Price of Pill for Students Soars
Rule change eliminates discounts at college health centers
By Peter Fearon,  Newser Staff
Posted Nov 22, 2007 3:45 AM CST
The price of birth control pills have soared for students and low-income women because a change in Medicaid rules inadvertently removed discounts offered to health centers by drug companies.   (Archive Photos)
camera-icon View 2 more images

(Newser) – Female students at US colleges may be cutting back on reliable contraceptives because a quirk in a federal law has made birth-control pills up to four times more expensive, health officials warn. A recent change in Medicaid regulations means drug companies no longer offer big discounts to health centers where students and low-income women obtain the pills, the New York Times reports.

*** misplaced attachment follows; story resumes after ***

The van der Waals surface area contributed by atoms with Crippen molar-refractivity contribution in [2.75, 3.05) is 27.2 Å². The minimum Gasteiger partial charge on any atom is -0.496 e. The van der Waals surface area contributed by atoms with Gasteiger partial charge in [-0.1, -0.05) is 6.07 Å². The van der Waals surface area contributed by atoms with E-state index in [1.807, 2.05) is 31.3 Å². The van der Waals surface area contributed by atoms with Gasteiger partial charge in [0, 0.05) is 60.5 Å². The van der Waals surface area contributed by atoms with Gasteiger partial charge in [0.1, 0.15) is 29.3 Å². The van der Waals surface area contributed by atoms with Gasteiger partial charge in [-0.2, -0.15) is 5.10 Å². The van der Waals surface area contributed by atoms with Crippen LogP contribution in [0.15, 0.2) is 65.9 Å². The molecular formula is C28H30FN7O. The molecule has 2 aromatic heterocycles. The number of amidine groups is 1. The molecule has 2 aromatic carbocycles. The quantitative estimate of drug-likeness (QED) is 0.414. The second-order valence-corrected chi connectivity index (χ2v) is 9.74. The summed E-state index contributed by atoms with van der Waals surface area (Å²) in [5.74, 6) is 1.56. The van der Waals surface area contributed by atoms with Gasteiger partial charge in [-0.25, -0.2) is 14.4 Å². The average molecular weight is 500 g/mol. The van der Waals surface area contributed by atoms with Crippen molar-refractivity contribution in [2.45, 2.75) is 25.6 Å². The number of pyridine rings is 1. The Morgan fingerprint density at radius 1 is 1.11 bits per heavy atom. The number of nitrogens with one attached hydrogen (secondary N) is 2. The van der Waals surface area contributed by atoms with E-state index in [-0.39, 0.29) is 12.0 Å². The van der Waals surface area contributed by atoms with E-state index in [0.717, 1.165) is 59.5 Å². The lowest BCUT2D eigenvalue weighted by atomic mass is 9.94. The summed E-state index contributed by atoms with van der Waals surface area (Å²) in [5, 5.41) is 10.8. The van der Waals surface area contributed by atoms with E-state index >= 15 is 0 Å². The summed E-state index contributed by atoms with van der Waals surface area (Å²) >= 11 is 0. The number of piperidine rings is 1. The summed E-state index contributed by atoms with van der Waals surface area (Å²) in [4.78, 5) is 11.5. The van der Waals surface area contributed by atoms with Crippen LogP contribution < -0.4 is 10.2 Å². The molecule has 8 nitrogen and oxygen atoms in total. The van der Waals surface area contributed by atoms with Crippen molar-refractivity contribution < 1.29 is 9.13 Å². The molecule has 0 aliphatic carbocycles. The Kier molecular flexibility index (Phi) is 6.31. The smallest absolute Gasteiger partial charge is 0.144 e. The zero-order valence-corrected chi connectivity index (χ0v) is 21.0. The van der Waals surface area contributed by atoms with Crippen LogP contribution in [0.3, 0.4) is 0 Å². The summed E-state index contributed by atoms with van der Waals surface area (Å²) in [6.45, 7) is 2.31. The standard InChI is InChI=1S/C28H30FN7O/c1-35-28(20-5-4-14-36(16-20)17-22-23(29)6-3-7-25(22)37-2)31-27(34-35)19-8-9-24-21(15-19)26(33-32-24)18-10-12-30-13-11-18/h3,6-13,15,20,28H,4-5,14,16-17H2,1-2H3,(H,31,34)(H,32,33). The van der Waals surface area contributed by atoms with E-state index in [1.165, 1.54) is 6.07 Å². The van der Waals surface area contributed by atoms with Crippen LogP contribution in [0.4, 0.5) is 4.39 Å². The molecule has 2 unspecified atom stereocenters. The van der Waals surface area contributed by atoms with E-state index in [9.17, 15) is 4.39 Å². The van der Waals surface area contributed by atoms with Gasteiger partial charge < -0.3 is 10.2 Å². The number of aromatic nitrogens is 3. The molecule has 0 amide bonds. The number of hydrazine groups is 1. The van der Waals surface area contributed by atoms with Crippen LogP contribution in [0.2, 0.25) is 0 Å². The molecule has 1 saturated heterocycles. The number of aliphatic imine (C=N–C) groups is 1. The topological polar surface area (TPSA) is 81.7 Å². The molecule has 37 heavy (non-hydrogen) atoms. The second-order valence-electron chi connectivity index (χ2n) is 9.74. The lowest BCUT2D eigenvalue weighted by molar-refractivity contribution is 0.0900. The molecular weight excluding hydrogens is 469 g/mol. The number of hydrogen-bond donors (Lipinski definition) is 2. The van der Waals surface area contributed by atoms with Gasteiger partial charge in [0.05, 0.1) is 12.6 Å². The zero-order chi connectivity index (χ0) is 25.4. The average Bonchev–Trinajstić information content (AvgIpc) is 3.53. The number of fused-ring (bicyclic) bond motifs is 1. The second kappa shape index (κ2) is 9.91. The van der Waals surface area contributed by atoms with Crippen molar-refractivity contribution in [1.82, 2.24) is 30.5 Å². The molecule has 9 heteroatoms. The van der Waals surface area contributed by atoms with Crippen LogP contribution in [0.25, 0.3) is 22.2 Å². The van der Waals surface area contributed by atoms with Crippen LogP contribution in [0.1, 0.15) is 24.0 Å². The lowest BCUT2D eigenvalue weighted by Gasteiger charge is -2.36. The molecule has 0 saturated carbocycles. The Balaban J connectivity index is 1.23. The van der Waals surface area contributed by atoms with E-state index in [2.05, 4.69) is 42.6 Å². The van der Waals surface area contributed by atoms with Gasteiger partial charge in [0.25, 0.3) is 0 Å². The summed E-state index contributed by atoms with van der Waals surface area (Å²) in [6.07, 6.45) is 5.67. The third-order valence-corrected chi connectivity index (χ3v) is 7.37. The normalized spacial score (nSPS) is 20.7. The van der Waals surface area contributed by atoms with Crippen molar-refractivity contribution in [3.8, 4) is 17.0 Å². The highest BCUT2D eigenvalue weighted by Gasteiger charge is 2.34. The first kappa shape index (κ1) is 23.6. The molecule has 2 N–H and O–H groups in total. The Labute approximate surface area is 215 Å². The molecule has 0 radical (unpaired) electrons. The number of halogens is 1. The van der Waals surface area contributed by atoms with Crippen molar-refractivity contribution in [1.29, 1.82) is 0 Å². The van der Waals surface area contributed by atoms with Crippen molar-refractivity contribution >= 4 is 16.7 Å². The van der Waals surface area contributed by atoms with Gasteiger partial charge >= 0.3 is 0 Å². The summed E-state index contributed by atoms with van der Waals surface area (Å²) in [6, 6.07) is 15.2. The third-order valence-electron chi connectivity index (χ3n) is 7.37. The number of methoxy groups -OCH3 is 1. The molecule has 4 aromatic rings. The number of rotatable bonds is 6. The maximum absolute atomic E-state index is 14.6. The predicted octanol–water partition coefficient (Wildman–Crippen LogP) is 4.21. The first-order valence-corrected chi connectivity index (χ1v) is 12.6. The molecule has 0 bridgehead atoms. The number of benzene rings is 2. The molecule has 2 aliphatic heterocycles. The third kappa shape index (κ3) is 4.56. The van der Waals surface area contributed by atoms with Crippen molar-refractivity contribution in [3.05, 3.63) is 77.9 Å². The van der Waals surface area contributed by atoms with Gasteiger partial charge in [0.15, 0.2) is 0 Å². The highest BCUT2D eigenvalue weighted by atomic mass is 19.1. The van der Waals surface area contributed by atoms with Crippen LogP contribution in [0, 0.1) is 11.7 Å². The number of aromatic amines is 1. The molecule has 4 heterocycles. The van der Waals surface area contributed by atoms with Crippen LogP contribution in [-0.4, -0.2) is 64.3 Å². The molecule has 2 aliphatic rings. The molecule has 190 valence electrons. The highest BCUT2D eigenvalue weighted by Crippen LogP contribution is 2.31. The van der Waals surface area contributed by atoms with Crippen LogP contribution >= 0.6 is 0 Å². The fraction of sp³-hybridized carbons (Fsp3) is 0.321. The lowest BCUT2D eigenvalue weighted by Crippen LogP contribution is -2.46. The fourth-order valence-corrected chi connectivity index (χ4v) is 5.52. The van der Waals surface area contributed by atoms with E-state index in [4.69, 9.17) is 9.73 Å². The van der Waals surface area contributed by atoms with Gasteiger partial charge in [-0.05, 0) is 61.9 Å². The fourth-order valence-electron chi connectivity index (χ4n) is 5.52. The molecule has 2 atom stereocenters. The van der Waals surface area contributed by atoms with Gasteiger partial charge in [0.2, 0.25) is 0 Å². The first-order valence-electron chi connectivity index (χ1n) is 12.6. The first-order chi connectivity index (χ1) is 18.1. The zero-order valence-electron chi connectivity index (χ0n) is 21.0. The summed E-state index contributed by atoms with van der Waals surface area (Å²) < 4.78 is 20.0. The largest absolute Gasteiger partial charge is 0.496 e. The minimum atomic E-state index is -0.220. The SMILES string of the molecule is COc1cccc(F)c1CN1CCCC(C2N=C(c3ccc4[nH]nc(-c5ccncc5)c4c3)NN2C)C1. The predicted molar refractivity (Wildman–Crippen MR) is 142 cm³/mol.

One student reports the price of her monthly packet of pills jumped from $12 to $50. "That doesn’t mean you’ll stop having sex," she said. Congress may reinstate the discounts, which were inadvertently eliminated in Medicaid legislation. “This is such a mainstream issue,” said Planned Parenthood's president. But some critics wonder why college students got discounts in the first place.